Having your pictures backed-up in the cloud is something Google Photos is very good at, so much so that you might not even notice it anymore.
But a recent discovery of David Arnott from the Upstart Business Journal revealed that Google’s servers were still syncing with his smartphone even after the Google Photos app was uninstalled from his Android device. When it comes to iPhones, the app seems to be behaving better though, as the problem did not appear on iOS.
Arnott was surprised to see hundreds of pictures of his family neatly categorized by Google’s facial-recognition algorithm, pictures that weren’t supposed to exist anymore, as Arnott had deleted all of them.
The good news is that the problem has an easy fix: reinstalling the app and disabling the option that backs up and syncs your photos. You can then delete any photos the app has synced with the cloud without your approval.
It’s a bit trickier if a long time has passed since you’ve deleted the unruly app. It might have synced hundreds or thousands of photos and it could prove a more difficult task to manually delete all of them, but Google Photos allows you to select a large number of pictures at a time, so all will go away pretty fast.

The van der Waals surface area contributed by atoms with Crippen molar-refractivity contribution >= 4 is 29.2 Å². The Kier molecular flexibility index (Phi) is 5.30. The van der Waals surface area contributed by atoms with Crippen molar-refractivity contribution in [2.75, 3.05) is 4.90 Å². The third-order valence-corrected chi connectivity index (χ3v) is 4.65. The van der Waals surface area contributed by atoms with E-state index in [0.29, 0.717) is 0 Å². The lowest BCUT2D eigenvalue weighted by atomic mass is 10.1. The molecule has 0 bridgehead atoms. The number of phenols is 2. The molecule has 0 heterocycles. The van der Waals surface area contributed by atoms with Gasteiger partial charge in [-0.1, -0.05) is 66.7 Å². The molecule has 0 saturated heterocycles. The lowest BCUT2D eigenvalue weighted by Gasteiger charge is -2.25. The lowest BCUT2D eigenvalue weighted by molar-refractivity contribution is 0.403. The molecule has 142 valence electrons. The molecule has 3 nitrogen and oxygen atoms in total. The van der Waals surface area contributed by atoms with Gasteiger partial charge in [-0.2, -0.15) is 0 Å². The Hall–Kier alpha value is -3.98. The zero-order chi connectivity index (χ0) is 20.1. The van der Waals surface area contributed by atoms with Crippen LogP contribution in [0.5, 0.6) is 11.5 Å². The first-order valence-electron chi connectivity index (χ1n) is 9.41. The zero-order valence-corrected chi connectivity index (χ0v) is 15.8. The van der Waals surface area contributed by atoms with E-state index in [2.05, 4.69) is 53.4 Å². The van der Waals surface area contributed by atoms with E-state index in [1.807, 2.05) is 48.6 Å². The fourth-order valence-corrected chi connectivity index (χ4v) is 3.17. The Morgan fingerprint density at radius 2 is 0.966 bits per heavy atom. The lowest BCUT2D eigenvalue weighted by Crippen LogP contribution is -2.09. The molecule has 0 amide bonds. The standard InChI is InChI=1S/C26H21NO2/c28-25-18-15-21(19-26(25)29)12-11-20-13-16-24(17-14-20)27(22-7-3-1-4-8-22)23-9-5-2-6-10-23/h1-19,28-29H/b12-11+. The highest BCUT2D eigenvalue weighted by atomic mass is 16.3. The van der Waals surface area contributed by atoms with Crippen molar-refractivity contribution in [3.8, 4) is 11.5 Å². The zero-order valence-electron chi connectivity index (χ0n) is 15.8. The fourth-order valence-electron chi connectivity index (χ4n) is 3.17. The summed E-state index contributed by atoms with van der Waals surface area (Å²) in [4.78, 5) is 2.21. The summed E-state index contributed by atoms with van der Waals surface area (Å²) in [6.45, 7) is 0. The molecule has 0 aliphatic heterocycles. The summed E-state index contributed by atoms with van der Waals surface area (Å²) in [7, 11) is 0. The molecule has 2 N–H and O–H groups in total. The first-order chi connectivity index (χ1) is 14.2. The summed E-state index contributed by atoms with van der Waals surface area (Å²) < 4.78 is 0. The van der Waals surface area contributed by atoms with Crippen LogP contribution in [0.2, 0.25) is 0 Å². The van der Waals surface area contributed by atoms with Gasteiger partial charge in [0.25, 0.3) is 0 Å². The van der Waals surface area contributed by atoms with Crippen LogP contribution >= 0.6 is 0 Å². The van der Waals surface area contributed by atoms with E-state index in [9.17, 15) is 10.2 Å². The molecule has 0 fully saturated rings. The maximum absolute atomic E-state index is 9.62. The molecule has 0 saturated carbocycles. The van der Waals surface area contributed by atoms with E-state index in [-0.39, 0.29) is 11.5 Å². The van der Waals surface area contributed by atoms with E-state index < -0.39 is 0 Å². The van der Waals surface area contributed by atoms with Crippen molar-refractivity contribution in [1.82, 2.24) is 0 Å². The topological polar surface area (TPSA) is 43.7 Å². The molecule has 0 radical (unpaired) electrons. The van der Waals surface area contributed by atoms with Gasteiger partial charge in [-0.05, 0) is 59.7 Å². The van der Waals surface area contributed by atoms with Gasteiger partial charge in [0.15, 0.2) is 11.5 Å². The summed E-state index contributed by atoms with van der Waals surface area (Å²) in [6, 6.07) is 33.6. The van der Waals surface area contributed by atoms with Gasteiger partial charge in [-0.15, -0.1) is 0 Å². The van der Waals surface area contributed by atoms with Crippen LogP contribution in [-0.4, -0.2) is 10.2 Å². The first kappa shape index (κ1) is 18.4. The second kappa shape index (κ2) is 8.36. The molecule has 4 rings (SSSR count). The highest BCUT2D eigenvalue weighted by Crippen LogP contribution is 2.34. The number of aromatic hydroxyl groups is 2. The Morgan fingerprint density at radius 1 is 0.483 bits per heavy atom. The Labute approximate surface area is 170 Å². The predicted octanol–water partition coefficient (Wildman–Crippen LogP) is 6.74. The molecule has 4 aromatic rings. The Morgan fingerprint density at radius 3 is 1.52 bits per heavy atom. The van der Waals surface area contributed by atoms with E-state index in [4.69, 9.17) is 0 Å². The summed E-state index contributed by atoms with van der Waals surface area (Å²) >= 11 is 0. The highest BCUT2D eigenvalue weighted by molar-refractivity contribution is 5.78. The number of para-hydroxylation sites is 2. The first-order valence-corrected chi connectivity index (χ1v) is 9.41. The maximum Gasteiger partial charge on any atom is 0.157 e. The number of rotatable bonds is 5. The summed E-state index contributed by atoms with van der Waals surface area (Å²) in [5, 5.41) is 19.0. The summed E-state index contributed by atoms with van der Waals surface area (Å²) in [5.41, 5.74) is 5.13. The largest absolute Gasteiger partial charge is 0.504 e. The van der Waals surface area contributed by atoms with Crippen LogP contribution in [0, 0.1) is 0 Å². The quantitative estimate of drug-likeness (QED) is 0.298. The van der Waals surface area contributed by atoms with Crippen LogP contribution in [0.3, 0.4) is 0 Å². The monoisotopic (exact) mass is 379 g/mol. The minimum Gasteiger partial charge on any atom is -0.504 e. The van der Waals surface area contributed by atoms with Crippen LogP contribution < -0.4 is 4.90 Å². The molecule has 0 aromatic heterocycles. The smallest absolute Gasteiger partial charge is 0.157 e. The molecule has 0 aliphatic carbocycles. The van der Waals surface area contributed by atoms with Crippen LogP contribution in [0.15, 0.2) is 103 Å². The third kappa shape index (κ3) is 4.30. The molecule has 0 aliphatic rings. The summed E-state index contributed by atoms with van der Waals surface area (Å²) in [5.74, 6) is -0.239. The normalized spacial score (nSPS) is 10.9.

There are some good reasons for the back-up feature’s existence. For one, it spares you the need to constantly copy your photos from your smartphone’s memory, avoiding a potential clogging up. At the same time, it moves them into the cloud where you can later search the pictures with logical keywords.
Google’s algorithms are getting really good at recognizing what’s going on in your pictures, so simply typing “strawberries” will list all the photos you’ve ever taken of the fruit. And not long will pass until you will be able to search for even more specific labels, such as “Carrie smiling.”
Last month, an interview with Anil Sabharwal, chief product manager of Google Photos, has assured the public that photos uploaded in the cloud are kept secure and private. But it’s natural that some users feel uneasy about having their pictures uploaded even after they uninstall the app.
A spokeswoman for Google explained that this happens because the photo backup is in fact an Android tool that can also become active inside Google Photos. Basically, Google Photos is only enabling a general function of the operating system which doesn’t depend of the Photos app actually being on your phone.
But it shouldn’t surprise users that Google continues to keep tabs on your photographs. It’s a pretty good rule of thumb to always assume that Google – or Facebook – services will always store your data in obvious and less obvious ways.
Image Source: Hot Hardware